It is this "compromise" that makes them so.
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post #288 of 615 Old 05-24-2010, 01:49 AM
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Raul GS,

I feel like we got off to a bad start, and I'd like to start all over!

I have three requests for you, should you decide to accept them:

1) Let's pretend for a moment that I'm a stubborn old fat guy (which I am) who doesn't want to hear about theories or opinions (which I don't), and just wants to buy the most document-ably accurate sound reproducers on the planet!!! Money is no object (yeah right!) and I like my music at Jazz club volume levels (both during the quieter dinner-hours, and after midnight when we kick it up a notch or two!) My four favorite instruments are the piano (the most difficult instrument to accurately reproduce), the violin, especially as it floats across that magical "G" note on the open fourth string, the drums (gotta have that kick drum), and a tenor saxaphone (to keep my baby's Mamma in the mood). Can you please name a specific speaker brand / model that Linkwitz, Dr Toole, or anyone else for that matter, has actually built that is specifically and objectively more accurate than a pair of Dunlavy SC-V speakers, and exactly what scientific proof would they, or you, be able to offer me so I can see for myself? Keep in mind that I don't want to hear about opinions or theories; I just want indisputable scientific evidence!

2) If someone put a gun to your head and you had to choose, which one would you rather hang on your entry wall? An exact 30" x 20-7/8" replica of the Mona Lisa that even Leonardo himself couldn't tell apart, or an "improved" replica where her thin hairline was filled in to "look more realistic" and her dreadful mourning clothes colors were freshened up to "compensate" for the over 500 years of aging? Please be honest...

3) I'm particularly confused why you specifically went after my introduction and my conclusion (both of which were just my opinion), but ironically stayed away from the actual "meat" of what I was trying to point out? Can you please go back and specifically address why you refuse to accept our definition of "Accuracy" as fact, and not just opinions or "biases" as you've called them? Here's the part I'm talking about:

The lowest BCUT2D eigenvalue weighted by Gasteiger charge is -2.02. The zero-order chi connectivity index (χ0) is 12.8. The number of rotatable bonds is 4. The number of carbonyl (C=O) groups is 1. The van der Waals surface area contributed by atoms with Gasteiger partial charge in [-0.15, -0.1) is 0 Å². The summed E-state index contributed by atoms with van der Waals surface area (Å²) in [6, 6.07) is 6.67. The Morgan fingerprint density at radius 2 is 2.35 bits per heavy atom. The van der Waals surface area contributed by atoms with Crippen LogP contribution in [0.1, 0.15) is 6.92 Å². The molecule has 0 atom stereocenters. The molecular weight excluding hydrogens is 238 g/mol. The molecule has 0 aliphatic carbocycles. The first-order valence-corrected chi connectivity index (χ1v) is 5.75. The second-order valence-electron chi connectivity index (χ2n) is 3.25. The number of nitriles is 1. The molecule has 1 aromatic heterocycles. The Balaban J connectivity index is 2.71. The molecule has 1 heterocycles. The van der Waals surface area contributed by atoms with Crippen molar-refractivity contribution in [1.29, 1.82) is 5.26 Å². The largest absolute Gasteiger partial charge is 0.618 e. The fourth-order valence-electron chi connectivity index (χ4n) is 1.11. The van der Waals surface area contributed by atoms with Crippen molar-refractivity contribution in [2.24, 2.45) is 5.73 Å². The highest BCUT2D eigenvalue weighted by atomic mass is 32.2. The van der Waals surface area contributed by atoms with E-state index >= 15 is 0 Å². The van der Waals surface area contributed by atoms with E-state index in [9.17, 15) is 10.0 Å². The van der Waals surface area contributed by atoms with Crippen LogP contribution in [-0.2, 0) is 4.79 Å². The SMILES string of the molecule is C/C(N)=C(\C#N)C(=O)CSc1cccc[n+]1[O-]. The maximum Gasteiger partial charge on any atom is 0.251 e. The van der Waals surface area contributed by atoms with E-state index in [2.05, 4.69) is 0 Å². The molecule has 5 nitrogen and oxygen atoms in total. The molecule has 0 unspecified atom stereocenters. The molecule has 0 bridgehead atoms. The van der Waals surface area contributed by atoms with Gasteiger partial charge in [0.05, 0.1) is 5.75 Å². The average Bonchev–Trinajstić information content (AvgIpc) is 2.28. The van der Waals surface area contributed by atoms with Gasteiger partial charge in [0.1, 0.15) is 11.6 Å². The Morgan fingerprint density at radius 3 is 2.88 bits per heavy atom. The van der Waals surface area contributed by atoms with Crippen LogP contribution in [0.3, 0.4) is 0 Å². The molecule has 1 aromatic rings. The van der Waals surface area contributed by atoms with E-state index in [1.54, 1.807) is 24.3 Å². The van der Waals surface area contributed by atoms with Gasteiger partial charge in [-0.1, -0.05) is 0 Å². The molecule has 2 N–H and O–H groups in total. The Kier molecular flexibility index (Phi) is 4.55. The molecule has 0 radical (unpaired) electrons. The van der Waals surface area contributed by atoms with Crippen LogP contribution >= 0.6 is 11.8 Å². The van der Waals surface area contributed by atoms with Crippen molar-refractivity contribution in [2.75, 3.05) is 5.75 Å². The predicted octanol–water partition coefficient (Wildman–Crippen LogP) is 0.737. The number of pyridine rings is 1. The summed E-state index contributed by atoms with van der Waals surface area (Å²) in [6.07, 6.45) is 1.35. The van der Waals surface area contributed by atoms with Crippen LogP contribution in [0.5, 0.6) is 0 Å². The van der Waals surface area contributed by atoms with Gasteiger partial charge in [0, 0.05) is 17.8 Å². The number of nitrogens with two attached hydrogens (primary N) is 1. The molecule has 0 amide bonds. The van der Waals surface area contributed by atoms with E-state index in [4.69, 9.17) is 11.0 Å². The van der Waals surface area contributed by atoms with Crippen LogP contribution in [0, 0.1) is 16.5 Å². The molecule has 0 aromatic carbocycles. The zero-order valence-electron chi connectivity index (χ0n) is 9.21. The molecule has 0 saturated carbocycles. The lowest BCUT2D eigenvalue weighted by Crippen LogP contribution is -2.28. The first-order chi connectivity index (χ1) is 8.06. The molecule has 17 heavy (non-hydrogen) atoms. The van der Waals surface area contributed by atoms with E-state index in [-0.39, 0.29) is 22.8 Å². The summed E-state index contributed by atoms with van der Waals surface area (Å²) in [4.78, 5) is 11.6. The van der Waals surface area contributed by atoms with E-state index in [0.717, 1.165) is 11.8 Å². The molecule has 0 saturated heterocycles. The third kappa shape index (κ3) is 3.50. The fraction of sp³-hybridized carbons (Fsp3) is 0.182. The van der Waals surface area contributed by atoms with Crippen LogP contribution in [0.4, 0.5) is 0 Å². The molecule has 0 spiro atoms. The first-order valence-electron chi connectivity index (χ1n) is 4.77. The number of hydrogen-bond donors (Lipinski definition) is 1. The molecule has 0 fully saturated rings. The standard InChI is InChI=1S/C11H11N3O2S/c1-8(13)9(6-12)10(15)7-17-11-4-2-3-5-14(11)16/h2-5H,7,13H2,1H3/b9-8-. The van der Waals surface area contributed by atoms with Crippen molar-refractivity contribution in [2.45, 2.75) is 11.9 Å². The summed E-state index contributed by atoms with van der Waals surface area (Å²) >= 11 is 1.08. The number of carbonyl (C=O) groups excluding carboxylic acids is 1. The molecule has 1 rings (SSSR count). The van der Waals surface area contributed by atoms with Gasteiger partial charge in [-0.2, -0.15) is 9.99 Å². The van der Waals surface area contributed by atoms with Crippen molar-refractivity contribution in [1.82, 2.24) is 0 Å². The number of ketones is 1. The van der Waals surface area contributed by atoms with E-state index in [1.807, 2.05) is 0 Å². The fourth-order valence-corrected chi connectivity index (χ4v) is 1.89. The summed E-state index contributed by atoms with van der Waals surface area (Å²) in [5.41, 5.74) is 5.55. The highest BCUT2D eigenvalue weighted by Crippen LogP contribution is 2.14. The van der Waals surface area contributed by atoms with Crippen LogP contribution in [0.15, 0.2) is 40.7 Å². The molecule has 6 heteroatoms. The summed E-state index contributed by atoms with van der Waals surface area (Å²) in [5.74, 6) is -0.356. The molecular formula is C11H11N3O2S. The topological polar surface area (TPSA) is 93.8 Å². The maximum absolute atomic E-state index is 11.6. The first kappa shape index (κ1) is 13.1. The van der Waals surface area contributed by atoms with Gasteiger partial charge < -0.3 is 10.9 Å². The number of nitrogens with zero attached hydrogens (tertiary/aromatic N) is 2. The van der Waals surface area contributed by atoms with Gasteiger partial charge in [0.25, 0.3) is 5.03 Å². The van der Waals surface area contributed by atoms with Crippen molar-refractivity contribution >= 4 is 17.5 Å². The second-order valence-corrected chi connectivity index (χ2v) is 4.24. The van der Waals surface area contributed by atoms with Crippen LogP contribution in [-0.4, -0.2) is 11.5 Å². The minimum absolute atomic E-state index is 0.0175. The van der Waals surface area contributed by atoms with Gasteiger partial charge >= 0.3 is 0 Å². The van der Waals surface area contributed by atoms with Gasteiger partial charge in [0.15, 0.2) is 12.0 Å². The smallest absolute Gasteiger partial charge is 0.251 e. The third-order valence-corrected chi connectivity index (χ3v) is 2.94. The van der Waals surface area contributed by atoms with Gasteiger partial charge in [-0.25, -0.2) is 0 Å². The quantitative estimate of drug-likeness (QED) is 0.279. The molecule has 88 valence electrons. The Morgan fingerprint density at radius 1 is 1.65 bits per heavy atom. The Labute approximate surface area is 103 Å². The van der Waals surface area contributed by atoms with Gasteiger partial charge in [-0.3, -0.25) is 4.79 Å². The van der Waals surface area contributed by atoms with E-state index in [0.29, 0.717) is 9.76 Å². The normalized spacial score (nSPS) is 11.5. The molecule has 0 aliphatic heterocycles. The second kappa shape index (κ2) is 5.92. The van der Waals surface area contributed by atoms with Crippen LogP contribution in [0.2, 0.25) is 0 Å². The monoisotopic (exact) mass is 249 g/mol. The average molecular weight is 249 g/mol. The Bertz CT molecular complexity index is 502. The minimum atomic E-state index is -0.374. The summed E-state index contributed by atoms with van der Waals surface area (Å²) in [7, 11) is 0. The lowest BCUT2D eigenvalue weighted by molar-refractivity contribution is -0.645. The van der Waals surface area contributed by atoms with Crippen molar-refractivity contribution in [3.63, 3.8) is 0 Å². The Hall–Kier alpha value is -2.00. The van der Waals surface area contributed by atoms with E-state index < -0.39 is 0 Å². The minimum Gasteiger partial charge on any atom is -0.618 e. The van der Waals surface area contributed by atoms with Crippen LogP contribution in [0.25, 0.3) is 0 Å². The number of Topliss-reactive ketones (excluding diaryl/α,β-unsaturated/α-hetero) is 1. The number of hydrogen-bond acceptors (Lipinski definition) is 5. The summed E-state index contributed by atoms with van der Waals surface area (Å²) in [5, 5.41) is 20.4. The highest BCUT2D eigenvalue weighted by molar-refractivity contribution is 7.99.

Quote:
Originally Posted by Shocked One View Post

Merriam-Webster (http://www.merriam-webster.com/netdict/accuracy) defines accuracy as :

1 : freedom from mistake or error : correctness
2 a : conformity to truth or to a standard or model : exactness b : degree of conformity of a measure to a standard or a true value

Using that as a basis for an acceptable definition, my "opinion" is that Champ04's "Input = Output" wording (which is pretty much what he said) is about as close to the perfect definition when addressing loudspeaker accuracy. We're not talking personal preferences, or room interactions, or any other possible interferences that sidetrack a speaker from the "truth" here; we're talking about the speakers capability of converting an electrical signal into its corresponding sound wave without measurably altering it! Whether that signal is a square wave, a specific piano note, or just a bunch of garbage; input must equal output if you're going to call it accurate!

To stray from that is to stray from accuracy!

Everything John Dunlavy did back then; from being the only manufacturer who measured using a living room sized anechoic chamber instead of the more common (and cheaper) closet sized room, to taking measurements from a realistic and useful 10-12 feet instead of the relatively meaningless one meter distance, was all about accuracy!

Thanks!
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post #289 of 615 Old 05-24-2010, 07:46 AM
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My 2 cents.

Since I was a Dunlavy dealer for 5 years, I spent a fair amount of time in Colorado Springs and during one of those visits, John shared with me some anechoic measurements of some very well known, and in some cases, mega expensive, speakers. In every case, the measurements were just pitiful. Ringing impulse response, frequency response with plus or minus 5 or 6 db or more, etc. Of particular note were the Maggies whose measurements were just abhorrent.